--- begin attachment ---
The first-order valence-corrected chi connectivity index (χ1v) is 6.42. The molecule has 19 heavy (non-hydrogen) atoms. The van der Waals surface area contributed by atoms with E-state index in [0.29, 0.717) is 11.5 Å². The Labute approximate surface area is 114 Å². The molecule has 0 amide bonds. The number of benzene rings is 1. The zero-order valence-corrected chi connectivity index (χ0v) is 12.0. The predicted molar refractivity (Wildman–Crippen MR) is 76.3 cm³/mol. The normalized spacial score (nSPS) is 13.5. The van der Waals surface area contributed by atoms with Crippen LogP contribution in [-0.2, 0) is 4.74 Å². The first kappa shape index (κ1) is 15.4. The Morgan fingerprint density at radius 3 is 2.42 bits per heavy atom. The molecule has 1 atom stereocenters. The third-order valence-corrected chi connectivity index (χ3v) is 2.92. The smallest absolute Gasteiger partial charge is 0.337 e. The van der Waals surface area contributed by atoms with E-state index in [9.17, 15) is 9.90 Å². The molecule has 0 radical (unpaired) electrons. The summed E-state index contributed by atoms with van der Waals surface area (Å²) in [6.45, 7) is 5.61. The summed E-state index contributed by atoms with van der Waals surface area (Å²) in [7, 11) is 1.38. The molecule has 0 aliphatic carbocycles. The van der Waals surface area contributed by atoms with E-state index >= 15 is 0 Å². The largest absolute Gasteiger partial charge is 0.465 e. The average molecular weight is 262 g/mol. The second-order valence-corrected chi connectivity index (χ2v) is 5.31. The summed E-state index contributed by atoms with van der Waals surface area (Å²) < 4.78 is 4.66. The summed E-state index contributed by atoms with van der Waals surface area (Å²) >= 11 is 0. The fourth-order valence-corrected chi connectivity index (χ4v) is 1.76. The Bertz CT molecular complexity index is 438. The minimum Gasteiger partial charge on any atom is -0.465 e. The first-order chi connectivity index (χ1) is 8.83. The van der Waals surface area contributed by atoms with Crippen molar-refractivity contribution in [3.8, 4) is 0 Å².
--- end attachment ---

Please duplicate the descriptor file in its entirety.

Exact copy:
The first-order valence-corrected chi connectivity index (χ1v) is 6.42. The molecule has 19 heavy (non-hydrogen) atoms. The van der Waals surface area contributed by atoms with E-state index in [0.29, 0.717) is 11.5 Å². The Labute approximate surface area is 114 Å². The molecule has 0 amide bonds. The number of benzene rings is 1. The zero-order valence-corrected chi connectivity index (χ0v) is 12.0. The predicted molar refractivity (Wildman–Crippen MR) is 76.3 cm³/mol. The normalized spacial score (nSPS) is 13.5. The van der Waals surface area contributed by atoms with Crippen LogP contribution in [-0.2, 0) is 4.74 Å². The first kappa shape index (κ1) is 15.4. The Morgan fingerprint density at radius 3 is 2.42 bits per heavy atom. The molecule has 1 atom stereocenters. The third-order valence-corrected chi connectivity index (χ3v) is 2.92. The smallest absolute Gasteiger partial charge is 0.337 e. The van der Waals surface area contributed by atoms with E-state index in [9.17, 15) is 9.90 Å². The molecule has 0 radical (unpaired) electrons. The summed E-state index contributed by atoms with van der Waals surface area (Å²) in [6.45, 7) is 5.61. The summed E-state index contributed by atoms with van der Waals surface area (Å²) in [7, 11) is 1.38. The molecule has 0 aliphatic carbocycles. The van der Waals surface area contributed by atoms with E-state index >= 15 is 0 Å². The largest absolute Gasteiger partial charge is 0.465 e. The average molecular weight is 262 g/mol. The second-order valence-corrected chi connectivity index (χ2v) is 5.31. The summed E-state index contributed by atoms with van der Waals surface area (Å²) < 4.78 is 4.66. The summed E-state index contributed by atoms with van der Waals surface area (Å²) >= 11 is 0. The fourth-order valence-corrected chi connectivity index (χ4v) is 1.76. The Bertz CT molecular complexity index is 438. The minimum Gasteiger partial charge on any atom is -0.465 e. The first-order chi connectivity index (χ1) is 8.83. The van der Waals surface area contributed by atoms with Crippen molar-refractivity contribution in [3.8, 4) is 0 Å².